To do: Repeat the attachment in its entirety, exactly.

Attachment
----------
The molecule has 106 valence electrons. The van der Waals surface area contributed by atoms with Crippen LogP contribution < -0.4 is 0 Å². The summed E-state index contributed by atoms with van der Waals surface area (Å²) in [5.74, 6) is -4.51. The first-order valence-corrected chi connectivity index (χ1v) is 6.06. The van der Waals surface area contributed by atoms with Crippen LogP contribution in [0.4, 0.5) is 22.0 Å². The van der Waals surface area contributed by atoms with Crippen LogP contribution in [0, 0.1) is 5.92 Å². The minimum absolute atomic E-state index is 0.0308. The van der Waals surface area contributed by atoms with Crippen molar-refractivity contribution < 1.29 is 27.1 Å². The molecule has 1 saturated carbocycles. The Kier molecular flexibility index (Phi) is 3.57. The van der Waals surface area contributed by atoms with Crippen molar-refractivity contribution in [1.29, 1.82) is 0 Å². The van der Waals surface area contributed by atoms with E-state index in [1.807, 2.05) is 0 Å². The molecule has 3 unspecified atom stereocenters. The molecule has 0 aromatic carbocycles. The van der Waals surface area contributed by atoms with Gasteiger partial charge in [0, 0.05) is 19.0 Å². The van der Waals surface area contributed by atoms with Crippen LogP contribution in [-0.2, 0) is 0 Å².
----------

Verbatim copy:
The molecule has 106 valence electrons. The van der Waals surface area contributed by atoms with Crippen LogP contribution < -0.4 is 0 Å². The summed E-state index contributed by atoms with van der Waals surface area (Å²) in [5.74, 6) is -4.51. The first-order valence-corrected chi connectivity index (χ1v) is 6.06. The van der Waals surface area contributed by atoms with Crippen LogP contribution in [0.4, 0.5) is 22.0 Å². The van der Waals surface area contributed by atoms with Crippen LogP contribution in [0, 0.1) is 5.92 Å². The minimum absolute atomic E-state index is 0.0308. The van der Waals surface area contributed by atoms with Crippen molar-refractivity contribution < 1.29 is 27.1 Å². The molecule has 1 saturated carbocycles. The Kier molecular flexibility index (Phi) is 3.57. The van der Waals surface area contributed by atoms with Crippen molar-refractivity contribution in [1.29, 1.82) is 0 Å². The van der Waals surface area contributed by atoms with E-state index in [1.807, 2.05) is 0 Å². The molecule has 3 unspecified atom stereocenters. The molecule has 0 aromatic carbocycles. The van der Waals surface area contributed by atoms with Gasteiger partial charge in [0, 0.05) is 19.0 Å². The van der Waals surface area contributed by atoms with Crippen LogP contribution in [-0.2, 0) is 0 Å².